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Drawing on the individual and collective experience of recognized intelligence experts and scholars in the field, Analyzing Intelligence provides the first comprehensive assessment of the state of intelligence analysis since 9/11. Its in-depth and balanced evaluation of more than fifty years of U.S. analysis includes a critique of why it has under-performed at times. It provides insights regarding the enduring obstacles as well as new challenges of analysis in the post-9/11 world, and suggests innovative ideas for improved analytical methods, training, and structured approaches. The book's six sections present a coherent plan for improving analysis. Early chapters examine how intelligence analysis has evolved since its origins in the mid-20th century, focusing on traditions, culture, successes, and failures. The middle sections examine how analysis supports the most senior national security and military policymakers and strategists, and how analysts must deal with the perennial challenges of collection, politicization, analytical bias, knowledge building and denial and deception. The final sections of the book propose new ways to address enduring issues in warning analysis, methodology (or "analytical tradecraft") and emerging analytic issues like homeland defense. The book suggests new forms of analytic collaboration in a global intelligence environment, and imperatives for the development of a new profession of intelligence analysis. Analyzing Intelligence is written for the national security expert who needs to understand the role of intelligence and its strengths and weaknesses. Practicing and future analysts will also find that its attention to the enduring challenges provides useful lessons-learned to guide their own efforts. The innovations section will provoke senior intelligence managers to consider major changes in the way analysis is currently organized and conducted, and the way that analysts are trained and perform.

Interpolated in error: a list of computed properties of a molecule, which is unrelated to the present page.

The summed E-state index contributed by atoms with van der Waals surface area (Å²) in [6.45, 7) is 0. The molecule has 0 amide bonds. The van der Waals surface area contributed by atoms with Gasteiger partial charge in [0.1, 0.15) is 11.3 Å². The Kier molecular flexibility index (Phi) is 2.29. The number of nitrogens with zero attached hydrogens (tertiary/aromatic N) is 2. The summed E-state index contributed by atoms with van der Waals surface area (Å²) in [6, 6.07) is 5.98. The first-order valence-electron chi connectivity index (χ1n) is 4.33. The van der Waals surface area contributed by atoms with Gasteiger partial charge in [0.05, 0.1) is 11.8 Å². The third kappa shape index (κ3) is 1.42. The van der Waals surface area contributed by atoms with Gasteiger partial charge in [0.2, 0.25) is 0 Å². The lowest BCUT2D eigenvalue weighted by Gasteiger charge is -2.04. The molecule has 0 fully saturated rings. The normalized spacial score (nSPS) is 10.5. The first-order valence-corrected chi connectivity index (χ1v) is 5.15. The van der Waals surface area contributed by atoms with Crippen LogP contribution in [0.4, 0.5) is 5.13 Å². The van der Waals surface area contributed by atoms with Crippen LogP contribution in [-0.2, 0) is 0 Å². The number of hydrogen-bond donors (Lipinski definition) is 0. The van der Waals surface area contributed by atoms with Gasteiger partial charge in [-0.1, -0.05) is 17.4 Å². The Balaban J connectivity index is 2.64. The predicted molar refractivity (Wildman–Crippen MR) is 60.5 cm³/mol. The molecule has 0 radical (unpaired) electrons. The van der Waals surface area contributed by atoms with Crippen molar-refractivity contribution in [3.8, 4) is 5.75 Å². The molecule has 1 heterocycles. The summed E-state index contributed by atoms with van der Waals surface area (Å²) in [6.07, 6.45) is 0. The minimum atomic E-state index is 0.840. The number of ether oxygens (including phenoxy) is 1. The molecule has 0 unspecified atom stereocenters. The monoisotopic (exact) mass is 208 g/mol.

Emergent Strategy and Grand Strategy

Author : Ionut Popescu
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What if successful strategies are sometimes formed through an emergent process of learning and adaptation? Is following a coherent grand strategy the key to achieving successful outcomes in American foreign policy? For many experts in academia and Washington, the answer is yes. Policymakers usually face criticism when they take incremental actions based on short-term considerations. But could such actions actually converge into a successful emergent strategy over time? Ionut Popescu conclusively shows that in some cases, an emergent learning model leads to better overall strategic performance than a long-term strategic plan or framework. Popescu argues that it is time to rethink the origins of some of the most important successes and failures of America’s tenure as a global superpower after World War II. Presenting empirical data culled from archival research and interviews with higher-ups, Popescu covers eight US presidential administrations, ranging from Truman to Obama, to demonstrate that senior policymakers should be skeptical of the idea that formulating and implementing a long-term grand strategy is the road to a successful foreign policy legacy. Instead, the book asserts, leaders should prioritize learning from the almost unavoidable mistakes they will make early in their careers and adapting their plans to unanticipated events and changes in the international environment. Emergent Strategy and Grand Strategy thus offers both scholars and practitioners of foreign policy an original theoretical framework to explain strategic success.

The Oxford Handbook of Grand Strategy

Author : Thierry Balzacq
File Size : 71.63 MB